[ vik-er ]
See synonyms for vicar on
  1. Church of England.

    • a person acting as priest of a parish in place of the rector, or as representative of a religious community to which tithes belong.

    • the priest of a parish in which tithes were formerly transferred to a religious house, chapter, or layperson, the priest receiving only the smaller tithes or a salary.

  2. Protestant Episcopal Church.

    • a member of the clergy whose sole or chief charge is a chapel dependent on the church of a parish.

    • a bishop's assistant in charge of a church or mission.

  1. Roman Catholic Church. an ecclesiastic representing the pope or a bishop.

  2. a person who acts in place of another; substitute.

  3. a person who is authorized to perform the functions of another; deputy: God's vicar on earth.

Origin of vicar

First recorded in 1300–50; Middle English, from Anglo-French vicare, vicaire, vikere, from Old French vicaire, from Latin vicārius “a substitute, deputy,” noun use of adjective; see origin at vicarious

Other words from vicar

  • vic·ar·ship, noun
  • sub·vic·ar, noun
  • sub·vic·ar·ship, noun
  • un·der·vic·ar, noun

Words Nearby vicar Unabridged Based on the Random House Unabridged Dictionary, © Random House, Inc. 2024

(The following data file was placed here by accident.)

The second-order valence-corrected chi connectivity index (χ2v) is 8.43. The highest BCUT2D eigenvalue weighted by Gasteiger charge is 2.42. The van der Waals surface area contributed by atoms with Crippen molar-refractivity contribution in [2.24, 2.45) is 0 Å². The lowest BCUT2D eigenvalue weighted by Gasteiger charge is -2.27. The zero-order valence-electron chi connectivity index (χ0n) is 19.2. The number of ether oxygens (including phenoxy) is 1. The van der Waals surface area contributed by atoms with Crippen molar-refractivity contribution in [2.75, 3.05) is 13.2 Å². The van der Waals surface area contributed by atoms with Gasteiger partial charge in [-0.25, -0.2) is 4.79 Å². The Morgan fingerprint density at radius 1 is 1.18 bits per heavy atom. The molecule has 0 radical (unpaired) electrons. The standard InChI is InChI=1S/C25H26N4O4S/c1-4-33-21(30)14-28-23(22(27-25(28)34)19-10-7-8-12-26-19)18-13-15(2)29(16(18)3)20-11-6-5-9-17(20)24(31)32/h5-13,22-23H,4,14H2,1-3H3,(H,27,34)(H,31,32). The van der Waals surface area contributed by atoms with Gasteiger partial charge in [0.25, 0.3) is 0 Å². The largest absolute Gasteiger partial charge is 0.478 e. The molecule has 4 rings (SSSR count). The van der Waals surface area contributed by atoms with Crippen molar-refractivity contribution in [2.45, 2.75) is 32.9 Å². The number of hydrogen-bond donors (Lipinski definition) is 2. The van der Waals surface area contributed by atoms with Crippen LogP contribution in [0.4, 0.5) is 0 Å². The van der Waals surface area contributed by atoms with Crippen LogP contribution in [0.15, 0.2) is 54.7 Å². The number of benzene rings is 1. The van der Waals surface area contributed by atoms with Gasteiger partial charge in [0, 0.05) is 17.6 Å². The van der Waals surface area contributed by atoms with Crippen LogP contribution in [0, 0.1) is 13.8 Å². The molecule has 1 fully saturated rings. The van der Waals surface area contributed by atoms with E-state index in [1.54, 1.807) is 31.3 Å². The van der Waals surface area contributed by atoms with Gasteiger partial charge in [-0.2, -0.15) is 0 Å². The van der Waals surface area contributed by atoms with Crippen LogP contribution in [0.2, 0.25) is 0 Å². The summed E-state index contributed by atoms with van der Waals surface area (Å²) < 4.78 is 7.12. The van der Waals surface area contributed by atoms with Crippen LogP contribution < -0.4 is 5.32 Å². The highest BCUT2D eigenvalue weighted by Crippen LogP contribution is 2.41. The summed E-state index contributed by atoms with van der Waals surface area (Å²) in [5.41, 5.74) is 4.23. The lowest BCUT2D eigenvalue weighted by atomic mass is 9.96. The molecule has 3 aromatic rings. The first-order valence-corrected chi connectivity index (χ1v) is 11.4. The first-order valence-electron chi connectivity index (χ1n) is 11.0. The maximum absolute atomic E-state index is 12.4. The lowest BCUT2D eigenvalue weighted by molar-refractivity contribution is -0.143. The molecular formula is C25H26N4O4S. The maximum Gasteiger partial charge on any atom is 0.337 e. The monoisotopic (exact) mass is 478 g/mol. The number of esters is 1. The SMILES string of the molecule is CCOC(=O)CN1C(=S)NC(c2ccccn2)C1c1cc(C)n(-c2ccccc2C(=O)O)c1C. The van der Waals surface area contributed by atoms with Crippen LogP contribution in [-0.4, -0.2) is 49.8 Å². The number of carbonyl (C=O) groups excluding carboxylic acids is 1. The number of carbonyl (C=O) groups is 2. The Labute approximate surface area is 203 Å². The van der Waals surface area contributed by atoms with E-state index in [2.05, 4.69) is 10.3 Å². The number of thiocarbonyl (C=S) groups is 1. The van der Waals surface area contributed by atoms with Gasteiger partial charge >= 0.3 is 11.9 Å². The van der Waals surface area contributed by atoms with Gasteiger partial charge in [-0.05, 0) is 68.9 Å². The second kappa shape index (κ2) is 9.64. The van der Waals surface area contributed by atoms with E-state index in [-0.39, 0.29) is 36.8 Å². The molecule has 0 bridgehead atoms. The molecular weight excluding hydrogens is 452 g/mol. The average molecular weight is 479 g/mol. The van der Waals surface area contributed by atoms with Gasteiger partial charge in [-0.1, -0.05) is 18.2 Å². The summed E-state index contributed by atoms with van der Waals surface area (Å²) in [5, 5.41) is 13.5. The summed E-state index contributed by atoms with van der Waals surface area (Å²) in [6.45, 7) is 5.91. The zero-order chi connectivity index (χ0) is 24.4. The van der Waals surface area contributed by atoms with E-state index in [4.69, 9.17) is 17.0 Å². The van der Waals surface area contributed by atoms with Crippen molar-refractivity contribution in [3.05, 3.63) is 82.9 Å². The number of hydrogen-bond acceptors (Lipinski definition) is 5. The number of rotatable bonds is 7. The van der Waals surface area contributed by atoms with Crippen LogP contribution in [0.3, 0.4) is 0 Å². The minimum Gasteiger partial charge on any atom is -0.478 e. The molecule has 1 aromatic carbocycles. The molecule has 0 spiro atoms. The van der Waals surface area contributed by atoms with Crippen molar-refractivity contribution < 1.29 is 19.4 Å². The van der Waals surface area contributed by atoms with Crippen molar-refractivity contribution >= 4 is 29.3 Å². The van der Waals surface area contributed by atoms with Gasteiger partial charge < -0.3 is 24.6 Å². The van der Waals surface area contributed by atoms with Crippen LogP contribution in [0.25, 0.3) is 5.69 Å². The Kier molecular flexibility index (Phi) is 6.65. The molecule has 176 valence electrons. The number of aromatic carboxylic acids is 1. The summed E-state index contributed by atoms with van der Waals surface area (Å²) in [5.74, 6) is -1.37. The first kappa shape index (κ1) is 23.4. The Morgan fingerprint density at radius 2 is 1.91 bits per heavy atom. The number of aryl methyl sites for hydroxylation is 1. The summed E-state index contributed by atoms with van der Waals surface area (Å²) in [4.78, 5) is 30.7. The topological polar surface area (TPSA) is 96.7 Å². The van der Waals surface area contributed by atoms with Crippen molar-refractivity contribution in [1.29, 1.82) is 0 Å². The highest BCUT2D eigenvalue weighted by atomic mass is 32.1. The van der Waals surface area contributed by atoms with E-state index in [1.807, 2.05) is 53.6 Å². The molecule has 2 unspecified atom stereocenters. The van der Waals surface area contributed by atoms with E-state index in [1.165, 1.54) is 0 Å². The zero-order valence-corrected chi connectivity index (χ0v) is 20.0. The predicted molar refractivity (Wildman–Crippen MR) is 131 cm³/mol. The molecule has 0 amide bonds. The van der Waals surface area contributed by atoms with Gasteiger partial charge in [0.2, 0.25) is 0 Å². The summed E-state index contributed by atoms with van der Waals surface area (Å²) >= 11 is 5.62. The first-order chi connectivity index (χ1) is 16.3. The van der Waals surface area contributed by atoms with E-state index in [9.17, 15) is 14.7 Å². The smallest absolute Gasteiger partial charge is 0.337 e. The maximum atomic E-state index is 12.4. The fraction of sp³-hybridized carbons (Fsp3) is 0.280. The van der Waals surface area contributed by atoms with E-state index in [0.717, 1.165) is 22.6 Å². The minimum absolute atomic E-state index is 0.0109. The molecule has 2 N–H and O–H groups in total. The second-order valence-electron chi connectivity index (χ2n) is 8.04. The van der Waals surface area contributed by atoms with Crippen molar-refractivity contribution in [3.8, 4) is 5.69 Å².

How to use vicar in a sentence

  • But Mrs. Dodd, the present vicar's wife, retained the precious prerogative of choosing the book to be read at the monthly Dorcas.

  • The living (value £250) is in the gift of trustees, and is now held by the Rev. M. Parker, vicar.

    Showell's Dictionary of Birmingham | Thomas T. Harman and Walter Showell
  • Conny stepped smilingly forward, and proceeded to affix the band around the vicar's massive throat.

  • The vicar's wife, still slightly discomposed, launched out into some parochial matter she had wished to mention to him.

    Uncanny Tales | Various
  • He was released soon after Christmas, and another vicar filleth his place.

    Showell's Dictionary of Birmingham | Thomas T. Harman and Walter Showell

British Dictionary definitions for vicar


/ (ˈvɪkə) /

  1. Church of England

    • (in Britain) a clergyman appointed to act as priest of a parish from which, formerly, he did not receive tithes but a stipend

    • a clergyman who acts as assistant to or substitute for the rector of a parish at Communion

    • (in the US) a clergyman in charge of a chapel

  2. RC Church a bishop or priest representing the pope or the ordinary of a diocese and exercising a limited jurisdiction

  1. Also called: lay vicar, vicar choral Church of England a member of a cathedral choir appointed to sing certain parts of the services

  2. a person appointed to do the work of another

Origin of vicar

C13: from Old French vicaire, from Latin vicārius (n) a deputy, from vicārius (adj) vicarious

Derived forms of vicar

  • vicarly, adjective

Collins English Dictionary - Complete & Unabridged 2012 Digital Edition © William Collins Sons & Co. Ltd. 1979, 1986 © HarperCollins Publishers 1998, 2000, 2003, 2005, 2006, 2007, 2009, 2012